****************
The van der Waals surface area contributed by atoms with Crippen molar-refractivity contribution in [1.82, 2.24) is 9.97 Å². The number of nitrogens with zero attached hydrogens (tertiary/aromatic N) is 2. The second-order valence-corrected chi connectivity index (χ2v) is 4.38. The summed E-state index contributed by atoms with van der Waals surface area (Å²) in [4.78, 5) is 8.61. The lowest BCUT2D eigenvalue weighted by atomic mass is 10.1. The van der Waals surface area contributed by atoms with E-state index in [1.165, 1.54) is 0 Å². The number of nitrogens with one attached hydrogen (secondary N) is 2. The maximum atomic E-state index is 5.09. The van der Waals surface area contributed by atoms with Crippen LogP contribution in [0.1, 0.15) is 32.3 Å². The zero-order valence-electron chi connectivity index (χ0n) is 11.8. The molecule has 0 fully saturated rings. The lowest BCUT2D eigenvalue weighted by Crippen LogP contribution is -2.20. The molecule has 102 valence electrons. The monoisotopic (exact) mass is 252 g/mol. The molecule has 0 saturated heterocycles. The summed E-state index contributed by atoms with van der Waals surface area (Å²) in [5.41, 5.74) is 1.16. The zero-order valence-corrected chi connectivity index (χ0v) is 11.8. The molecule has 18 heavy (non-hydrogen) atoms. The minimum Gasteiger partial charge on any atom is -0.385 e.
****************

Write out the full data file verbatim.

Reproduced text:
The van der Waals surface area contributed by atoms with Crippen molar-refractivity contribution in [1.82, 2.24) is 9.97 Å². The number of nitrogens with zero attached hydrogens (tertiary/aromatic N) is 2. The second-order valence-corrected chi connectivity index (χ2v) is 4.38. The summed E-state index contributed by atoms with van der Waals surface area (Å²) in [4.78, 5) is 8.61. The lowest BCUT2D eigenvalue weighted by atomic mass is 10.1. The van der Waals surface area contributed by atoms with E-state index in [1.165, 1.54) is 0 Å². The number of nitrogens with one attached hydrogen (secondary N) is 2. The maximum atomic E-state index is 5.09. The van der Waals surface area contributed by atoms with Crippen LogP contribution in [0.1, 0.15) is 32.3 Å². The zero-order valence-electron chi connectivity index (χ0n) is 11.8. The molecule has 0 fully saturated rings. The lowest BCUT2D eigenvalue weighted by Crippen LogP contribution is -2.20. The molecule has 102 valence electrons. The monoisotopic (exact) mass is 252 g/mol. The molecule has 0 saturated heterocycles. The summed E-state index contributed by atoms with van der Waals surface area (Å²) in [5.41, 5.74) is 1.16. The zero-order valence-corrected chi connectivity index (χ0v) is 11.8. The molecule has 18 heavy (non-hydrogen) atoms. The minimum Gasteiger partial charge on any atom is -0.385 e.